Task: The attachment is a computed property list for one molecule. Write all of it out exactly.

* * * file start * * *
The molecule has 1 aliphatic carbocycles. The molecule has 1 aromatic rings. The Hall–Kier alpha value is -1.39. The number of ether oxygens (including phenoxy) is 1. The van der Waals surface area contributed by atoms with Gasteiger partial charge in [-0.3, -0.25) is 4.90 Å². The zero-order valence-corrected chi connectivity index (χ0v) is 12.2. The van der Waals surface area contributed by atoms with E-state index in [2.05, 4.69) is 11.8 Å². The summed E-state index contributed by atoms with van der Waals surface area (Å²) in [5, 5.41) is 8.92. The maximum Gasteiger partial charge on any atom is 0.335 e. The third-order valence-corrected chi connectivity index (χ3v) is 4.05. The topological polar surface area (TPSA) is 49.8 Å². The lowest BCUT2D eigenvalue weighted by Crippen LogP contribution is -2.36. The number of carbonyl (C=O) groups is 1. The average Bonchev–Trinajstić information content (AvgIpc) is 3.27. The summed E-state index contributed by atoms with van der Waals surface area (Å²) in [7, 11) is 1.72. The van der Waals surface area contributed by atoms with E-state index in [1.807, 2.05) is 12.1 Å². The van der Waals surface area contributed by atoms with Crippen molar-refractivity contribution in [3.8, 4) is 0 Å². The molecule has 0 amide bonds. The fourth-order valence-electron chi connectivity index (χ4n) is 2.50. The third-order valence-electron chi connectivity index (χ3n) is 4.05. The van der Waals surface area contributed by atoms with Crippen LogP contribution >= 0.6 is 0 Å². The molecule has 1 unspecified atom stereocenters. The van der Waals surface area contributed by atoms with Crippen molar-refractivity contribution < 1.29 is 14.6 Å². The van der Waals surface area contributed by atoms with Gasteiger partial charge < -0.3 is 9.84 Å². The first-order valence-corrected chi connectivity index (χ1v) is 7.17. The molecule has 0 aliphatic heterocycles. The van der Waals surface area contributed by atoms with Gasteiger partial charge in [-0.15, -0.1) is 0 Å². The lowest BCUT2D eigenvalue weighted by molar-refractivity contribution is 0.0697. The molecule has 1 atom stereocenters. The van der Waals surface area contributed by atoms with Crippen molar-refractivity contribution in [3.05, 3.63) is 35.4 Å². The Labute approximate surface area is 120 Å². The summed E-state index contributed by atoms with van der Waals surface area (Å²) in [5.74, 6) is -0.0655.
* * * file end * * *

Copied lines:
The molecule has 1 aliphatic carbocycles. The molecule has 1 aromatic rings. The Hall–Kier alpha value is -1.39. The number of ether oxygens (including phenoxy) is 1. The van der Waals surface area contributed by atoms with Gasteiger partial charge in [-0.3, -0.25) is 4.90 Å². The zero-order valence-corrected chi connectivity index (χ0v) is 12.2. The van der Waals surface area contributed by atoms with E-state index in [2.05, 4.69) is 11.8 Å². The summed E-state index contributed by atoms with van der Waals surface area (Å²) in [5, 5.41) is 8.92. The maximum Gasteiger partial charge on any atom is 0.335 e. The third-order valence-corrected chi connectivity index (χ3v) is 4.05. The topological polar surface area (TPSA) is 49.8 Å². The lowest BCUT2D eigenvalue weighted by Crippen LogP contribution is -2.36. The number of carbonyl (C=O) groups is 1. The average Bonchev–Trinajstić information content (AvgIpc) is 3.27. The summed E-state index contributed by atoms with van der Waals surface area (Å²) in [7, 11) is 1.72. The van der Waals surface area contributed by atoms with E-state index in [1.807, 2.05) is 12.1 Å². The van der Waals surface area contributed by atoms with Crippen molar-refractivity contribution in [3.8, 4) is 0 Å². The molecule has 0 amide bonds. The fourth-order valence-electron chi connectivity index (χ4n) is 2.50. The third-order valence-electron chi connectivity index (χ3n) is 4.05. The van der Waals surface area contributed by atoms with Crippen LogP contribution >= 0.6 is 0 Å². The molecule has 1 unspecified atom stereocenters. The van der Waals surface area contributed by atoms with Crippen molar-refractivity contribution < 1.29 is 14.6 Å². The van der Waals surface area contributed by atoms with Gasteiger partial charge < -0.3 is 9.84 Å². The first-order valence-corrected chi connectivity index (χ1v) is 7.17. The molecule has 0 aliphatic heterocycles. The van der Waals surface area contributed by atoms with Gasteiger partial charge in [-0.15, -0.1) is 0 Å². The lowest BCUT2D eigenvalue weighted by molar-refractivity contribution is 0.0697. The molecule has 1 atom stereocenters. The van der Waals surface area contributed by atoms with Crippen molar-refractivity contribution in [3.05, 3.63) is 35.4 Å². The Labute approximate surface area is 120 Å². The summed E-state index contributed by atoms with van der Waals surface area (Å²) in [5.74, 6) is -0.0655.